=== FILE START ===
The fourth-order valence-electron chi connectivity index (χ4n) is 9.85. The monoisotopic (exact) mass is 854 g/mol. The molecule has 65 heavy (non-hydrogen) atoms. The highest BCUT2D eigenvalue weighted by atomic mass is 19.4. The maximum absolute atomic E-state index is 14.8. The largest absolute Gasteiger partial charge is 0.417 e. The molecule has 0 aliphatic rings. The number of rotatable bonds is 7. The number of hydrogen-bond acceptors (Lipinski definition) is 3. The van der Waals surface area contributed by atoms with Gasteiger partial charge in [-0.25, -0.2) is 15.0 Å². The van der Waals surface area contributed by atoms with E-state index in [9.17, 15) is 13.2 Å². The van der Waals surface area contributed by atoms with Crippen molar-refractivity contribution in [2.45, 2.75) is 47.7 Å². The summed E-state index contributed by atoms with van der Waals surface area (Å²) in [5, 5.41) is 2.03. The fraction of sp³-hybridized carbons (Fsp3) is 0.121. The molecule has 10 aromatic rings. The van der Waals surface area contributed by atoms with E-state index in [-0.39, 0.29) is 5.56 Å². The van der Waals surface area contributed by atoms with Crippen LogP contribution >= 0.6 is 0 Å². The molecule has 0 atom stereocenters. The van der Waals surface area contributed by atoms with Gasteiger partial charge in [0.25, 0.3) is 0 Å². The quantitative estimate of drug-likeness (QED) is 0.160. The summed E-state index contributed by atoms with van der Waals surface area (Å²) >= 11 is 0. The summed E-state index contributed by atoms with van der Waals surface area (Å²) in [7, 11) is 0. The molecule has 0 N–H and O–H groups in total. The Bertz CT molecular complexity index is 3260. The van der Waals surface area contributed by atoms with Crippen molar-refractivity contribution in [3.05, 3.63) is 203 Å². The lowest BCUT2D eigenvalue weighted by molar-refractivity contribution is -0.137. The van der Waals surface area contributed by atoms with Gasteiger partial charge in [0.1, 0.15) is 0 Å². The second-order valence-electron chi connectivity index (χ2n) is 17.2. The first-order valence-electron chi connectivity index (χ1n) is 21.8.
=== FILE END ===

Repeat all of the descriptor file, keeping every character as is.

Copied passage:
The fourth-order valence-electron chi connectivity index (χ4n) is 9.85. The monoisotopic (exact) mass is 854 g/mol. The molecule has 65 heavy (non-hydrogen) atoms. The highest BCUT2D eigenvalue weighted by atomic mass is 19.4. The maximum absolute atomic E-state index is 14.8. The largest absolute Gasteiger partial charge is 0.417 e. The molecule has 0 aliphatic rings. The number of rotatable bonds is 7. The number of hydrogen-bond acceptors (Lipinski definition) is 3. The van der Waals surface area contributed by atoms with Gasteiger partial charge in [-0.25, -0.2) is 15.0 Å². The van der Waals surface area contributed by atoms with E-state index in [9.17, 15) is 13.2 Å². The van der Waals surface area contributed by atoms with Crippen molar-refractivity contribution in [2.45, 2.75) is 47.7 Å². The summed E-state index contributed by atoms with van der Waals surface area (Å²) in [5, 5.41) is 2.03. The fraction of sp³-hybridized carbons (Fsp3) is 0.121. The molecule has 10 aromatic rings. The van der Waals surface area contributed by atoms with E-state index in [-0.39, 0.29) is 5.56 Å². The van der Waals surface area contributed by atoms with Crippen LogP contribution >= 0.6 is 0 Å². The molecule has 0 atom stereocenters. The van der Waals surface area contributed by atoms with Gasteiger partial charge in [0.25, 0.3) is 0 Å². The quantitative estimate of drug-likeness (QED) is 0.160. The summed E-state index contributed by atoms with van der Waals surface area (Å²) >= 11 is 0. The summed E-state index contributed by atoms with van der Waals surface area (Å²) in [7, 11) is 0. The molecule has 0 N–H and O–H groups in total. The Bertz CT molecular complexity index is 3260. The van der Waals surface area contributed by atoms with Crippen molar-refractivity contribution in [3.05, 3.63) is 203 Å². The lowest BCUT2D eigenvalue weighted by molar-refractivity contribution is -0.137. The van der Waals surface area contributed by atoms with Gasteiger partial charge in [0.1, 0.15) is 0 Å². The second-order valence-electron chi connectivity index (χ2n) is 17.2. The first-order valence-electron chi connectivity index (χ1n) is 21.8.